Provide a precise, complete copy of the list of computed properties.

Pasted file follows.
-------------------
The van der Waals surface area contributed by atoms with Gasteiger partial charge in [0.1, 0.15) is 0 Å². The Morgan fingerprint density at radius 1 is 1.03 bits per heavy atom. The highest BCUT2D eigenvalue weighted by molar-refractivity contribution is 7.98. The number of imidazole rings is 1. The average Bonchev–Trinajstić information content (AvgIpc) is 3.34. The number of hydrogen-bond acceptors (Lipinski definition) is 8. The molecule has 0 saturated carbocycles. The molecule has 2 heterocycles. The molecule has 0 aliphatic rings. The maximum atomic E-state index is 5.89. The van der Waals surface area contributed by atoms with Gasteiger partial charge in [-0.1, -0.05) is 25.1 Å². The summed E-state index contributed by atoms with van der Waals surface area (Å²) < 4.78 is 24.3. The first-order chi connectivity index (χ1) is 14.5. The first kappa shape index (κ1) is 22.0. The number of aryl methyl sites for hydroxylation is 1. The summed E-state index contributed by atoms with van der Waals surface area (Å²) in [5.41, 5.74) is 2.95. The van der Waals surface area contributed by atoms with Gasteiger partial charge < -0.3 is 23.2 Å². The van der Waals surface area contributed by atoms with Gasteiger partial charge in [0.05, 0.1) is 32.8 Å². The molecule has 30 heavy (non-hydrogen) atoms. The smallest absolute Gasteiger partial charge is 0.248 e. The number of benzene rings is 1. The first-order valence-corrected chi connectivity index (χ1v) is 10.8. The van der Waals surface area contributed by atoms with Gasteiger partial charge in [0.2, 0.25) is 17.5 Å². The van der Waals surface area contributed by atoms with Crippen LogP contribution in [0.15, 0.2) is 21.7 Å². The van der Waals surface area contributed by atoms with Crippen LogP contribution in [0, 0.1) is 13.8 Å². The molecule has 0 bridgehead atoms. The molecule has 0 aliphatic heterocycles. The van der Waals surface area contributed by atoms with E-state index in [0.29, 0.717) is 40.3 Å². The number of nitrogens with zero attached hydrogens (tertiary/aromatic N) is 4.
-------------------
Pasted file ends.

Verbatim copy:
The van der Waals surface area contributed by atoms with Gasteiger partial charge in [0.1, 0.15) is 0 Å². The Morgan fingerprint density at radius 1 is 1.03 bits per heavy atom. The highest BCUT2D eigenvalue weighted by molar-refractivity contribution is 7.98. The number of imidazole rings is 1. The average Bonchev–Trinajstić information content (AvgIpc) is 3.34. The number of hydrogen-bond acceptors (Lipinski definition) is 8. The molecule has 0 saturated carbocycles. The molecule has 2 heterocycles. The molecule has 0 aliphatic rings. The maximum atomic E-state index is 5.89. The van der Waals surface area contributed by atoms with Gasteiger partial charge in [-0.1, -0.05) is 25.1 Å². The summed E-state index contributed by atoms with van der Waals surface area (Å²) < 4.78 is 24.3. The first-order chi connectivity index (χ1) is 14.5. The first kappa shape index (κ1) is 22.0. The number of aryl methyl sites for hydroxylation is 1. The summed E-state index contributed by atoms with van der Waals surface area (Å²) in [5.41, 5.74) is 2.95. The van der Waals surface area contributed by atoms with Gasteiger partial charge < -0.3 is 23.2 Å². The van der Waals surface area contributed by atoms with Gasteiger partial charge in [0.05, 0.1) is 32.8 Å². The molecule has 30 heavy (non-hydrogen) atoms. The smallest absolute Gasteiger partial charge is 0.248 e. The number of benzene rings is 1. The first-order valence-corrected chi connectivity index (χ1v) is 10.8. The van der Waals surface area contributed by atoms with Gasteiger partial charge in [0.2, 0.25) is 17.5 Å². The van der Waals surface area contributed by atoms with Crippen LogP contribution in [0.15, 0.2) is 21.7 Å². The van der Waals surface area contributed by atoms with Crippen LogP contribution in [0, 0.1) is 13.8 Å². The molecule has 0 bridgehead atoms. The molecule has 0 aliphatic heterocycles. The van der Waals surface area contributed by atoms with E-state index in [0.29, 0.717) is 40.3 Å². The number of nitrogens with zero attached hydrogens (tertiary/aromatic N) is 4.